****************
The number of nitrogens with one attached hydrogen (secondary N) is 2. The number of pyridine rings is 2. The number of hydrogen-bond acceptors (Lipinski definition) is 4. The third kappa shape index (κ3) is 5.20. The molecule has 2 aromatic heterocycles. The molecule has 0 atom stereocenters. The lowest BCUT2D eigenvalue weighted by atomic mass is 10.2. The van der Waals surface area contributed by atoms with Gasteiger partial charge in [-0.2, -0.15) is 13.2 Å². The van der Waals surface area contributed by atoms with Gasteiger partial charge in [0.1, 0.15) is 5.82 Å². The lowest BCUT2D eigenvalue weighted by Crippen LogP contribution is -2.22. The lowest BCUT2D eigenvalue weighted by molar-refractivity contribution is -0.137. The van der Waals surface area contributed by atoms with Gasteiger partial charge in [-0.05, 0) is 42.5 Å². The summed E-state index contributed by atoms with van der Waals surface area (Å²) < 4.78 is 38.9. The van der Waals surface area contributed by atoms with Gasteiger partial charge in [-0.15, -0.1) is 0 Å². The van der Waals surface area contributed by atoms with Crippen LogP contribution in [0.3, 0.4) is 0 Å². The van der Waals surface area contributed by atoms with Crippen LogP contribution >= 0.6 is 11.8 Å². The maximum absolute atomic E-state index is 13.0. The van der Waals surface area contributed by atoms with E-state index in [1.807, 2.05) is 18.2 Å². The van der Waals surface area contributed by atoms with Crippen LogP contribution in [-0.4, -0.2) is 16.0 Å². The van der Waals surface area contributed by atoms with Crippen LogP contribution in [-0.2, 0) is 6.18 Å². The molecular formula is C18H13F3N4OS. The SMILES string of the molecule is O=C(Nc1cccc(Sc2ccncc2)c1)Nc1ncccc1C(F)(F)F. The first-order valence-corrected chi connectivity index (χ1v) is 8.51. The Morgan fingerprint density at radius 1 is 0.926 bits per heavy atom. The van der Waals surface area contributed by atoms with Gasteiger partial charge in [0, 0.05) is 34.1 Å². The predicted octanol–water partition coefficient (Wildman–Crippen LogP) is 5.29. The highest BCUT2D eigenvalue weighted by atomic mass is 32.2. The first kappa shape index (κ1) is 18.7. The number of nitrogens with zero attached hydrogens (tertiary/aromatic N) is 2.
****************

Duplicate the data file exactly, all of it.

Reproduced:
The number of nitrogens with one attached hydrogen (secondary N) is 2. The number of pyridine rings is 2. The number of hydrogen-bond acceptors (Lipinski definition) is 4. The third kappa shape index (κ3) is 5.20. The molecule has 2 aromatic heterocycles. The molecule has 0 atom stereocenters. The lowest BCUT2D eigenvalue weighted by atomic mass is 10.2. The van der Waals surface area contributed by atoms with Gasteiger partial charge in [-0.2, -0.15) is 13.2 Å². The van der Waals surface area contributed by atoms with Gasteiger partial charge in [0.1, 0.15) is 5.82 Å². The lowest BCUT2D eigenvalue weighted by Crippen LogP contribution is -2.22. The lowest BCUT2D eigenvalue weighted by molar-refractivity contribution is -0.137. The van der Waals surface area contributed by atoms with Gasteiger partial charge in [-0.05, 0) is 42.5 Å². The summed E-state index contributed by atoms with van der Waals surface area (Å²) < 4.78 is 38.9. The van der Waals surface area contributed by atoms with Gasteiger partial charge in [-0.15, -0.1) is 0 Å². The van der Waals surface area contributed by atoms with Crippen LogP contribution in [0.3, 0.4) is 0 Å². The van der Waals surface area contributed by atoms with Crippen LogP contribution >= 0.6 is 11.8 Å². The maximum absolute atomic E-state index is 13.0. The van der Waals surface area contributed by atoms with E-state index in [1.807, 2.05) is 18.2 Å². The van der Waals surface area contributed by atoms with Crippen LogP contribution in [-0.4, -0.2) is 16.0 Å². The van der Waals surface area contributed by atoms with Crippen LogP contribution in [-0.2, 0) is 6.18 Å². The molecular formula is C18H13F3N4OS. The SMILES string of the molecule is O=C(Nc1cccc(Sc2ccncc2)c1)Nc1ncccc1C(F)(F)F. The first-order valence-corrected chi connectivity index (χ1v) is 8.51. The Morgan fingerprint density at radius 1 is 0.926 bits per heavy atom. The van der Waals surface area contributed by atoms with Gasteiger partial charge in [0, 0.05) is 34.1 Å². The predicted octanol–water partition coefficient (Wildman–Crippen LogP) is 5.29. The highest BCUT2D eigenvalue weighted by atomic mass is 32.2. The first kappa shape index (κ1) is 18.7. The number of nitrogens with zero attached hydrogens (tertiary/aromatic N) is 2.